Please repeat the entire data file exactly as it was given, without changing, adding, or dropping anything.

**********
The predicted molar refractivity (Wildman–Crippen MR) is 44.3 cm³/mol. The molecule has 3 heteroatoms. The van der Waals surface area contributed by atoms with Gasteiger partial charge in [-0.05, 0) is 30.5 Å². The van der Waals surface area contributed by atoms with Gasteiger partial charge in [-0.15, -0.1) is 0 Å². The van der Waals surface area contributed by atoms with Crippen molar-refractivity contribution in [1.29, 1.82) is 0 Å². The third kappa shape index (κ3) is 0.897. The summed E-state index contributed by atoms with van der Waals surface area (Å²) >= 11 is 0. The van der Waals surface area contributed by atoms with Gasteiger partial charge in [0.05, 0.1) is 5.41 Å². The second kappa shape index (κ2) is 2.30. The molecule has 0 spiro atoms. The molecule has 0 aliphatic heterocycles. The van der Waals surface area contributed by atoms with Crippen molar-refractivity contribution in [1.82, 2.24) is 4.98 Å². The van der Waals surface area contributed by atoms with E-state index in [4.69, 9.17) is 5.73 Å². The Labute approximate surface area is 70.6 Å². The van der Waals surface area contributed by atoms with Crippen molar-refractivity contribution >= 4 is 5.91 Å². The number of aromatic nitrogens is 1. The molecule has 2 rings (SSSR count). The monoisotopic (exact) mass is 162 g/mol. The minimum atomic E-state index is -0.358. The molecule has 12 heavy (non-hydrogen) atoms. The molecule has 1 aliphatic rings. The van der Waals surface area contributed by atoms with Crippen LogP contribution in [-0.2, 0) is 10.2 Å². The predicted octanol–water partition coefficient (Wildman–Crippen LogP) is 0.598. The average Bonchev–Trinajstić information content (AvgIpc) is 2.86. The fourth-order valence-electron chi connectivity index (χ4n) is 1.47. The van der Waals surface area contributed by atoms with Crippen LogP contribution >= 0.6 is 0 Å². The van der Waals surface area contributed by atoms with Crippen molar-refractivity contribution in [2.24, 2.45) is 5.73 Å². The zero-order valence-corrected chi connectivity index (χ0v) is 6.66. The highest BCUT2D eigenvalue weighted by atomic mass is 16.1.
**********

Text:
The predicted molar refractivity (Wildman–Crippen MR) is 44.3 cm³/mol. The molecule has 3 heteroatoms. The van der Waals surface area contributed by atoms with Gasteiger partial charge in [-0.05, 0) is 30.5 Å². The van der Waals surface area contributed by atoms with Gasteiger partial charge in [-0.15, -0.1) is 0 Å². The van der Waals surface area contributed by atoms with Crippen molar-refractivity contribution in [1.29, 1.82) is 0 Å². The third kappa shape index (κ3) is 0.897. The summed E-state index contributed by atoms with van der Waals surface area (Å²) >= 11 is 0. The van der Waals surface area contributed by atoms with Gasteiger partial charge in [0.05, 0.1) is 5.41 Å². The second kappa shape index (κ2) is 2.30. The molecule has 0 spiro atoms. The molecule has 0 aliphatic heterocycles. The van der Waals surface area contributed by atoms with Crippen molar-refractivity contribution in [1.82, 2.24) is 4.98 Å². The van der Waals surface area contributed by atoms with E-state index in [4.69, 9.17) is 5.73 Å². The Labute approximate surface area is 70.6 Å². The van der Waals surface area contributed by atoms with Crippen molar-refractivity contribution >= 4 is 5.91 Å². The number of aromatic nitrogens is 1. The molecule has 2 rings (SSSR count). The monoisotopic (exact) mass is 162 g/mol. The minimum atomic E-state index is -0.358. The molecule has 12 heavy (non-hydrogen) atoms. The molecule has 1 aliphatic rings. The van der Waals surface area contributed by atoms with Crippen LogP contribution in [-0.2, 0) is 10.2 Å². The predicted octanol–water partition coefficient (Wildman–Crippen LogP) is 0.598. The average Bonchev–Trinajstić information content (AvgIpc) is 2.86. The fourth-order valence-electron chi connectivity index (χ4n) is 1.47. The van der Waals surface area contributed by atoms with Crippen LogP contribution >= 0.6 is 0 Å². The van der Waals surface area contributed by atoms with Crippen molar-refractivity contribution in [2.24, 2.45) is 5.73 Å². The zero-order valence-corrected chi connectivity index (χ0v) is 6.66. The highest BCUT2D eigenvalue weighted by atomic mass is 16.1.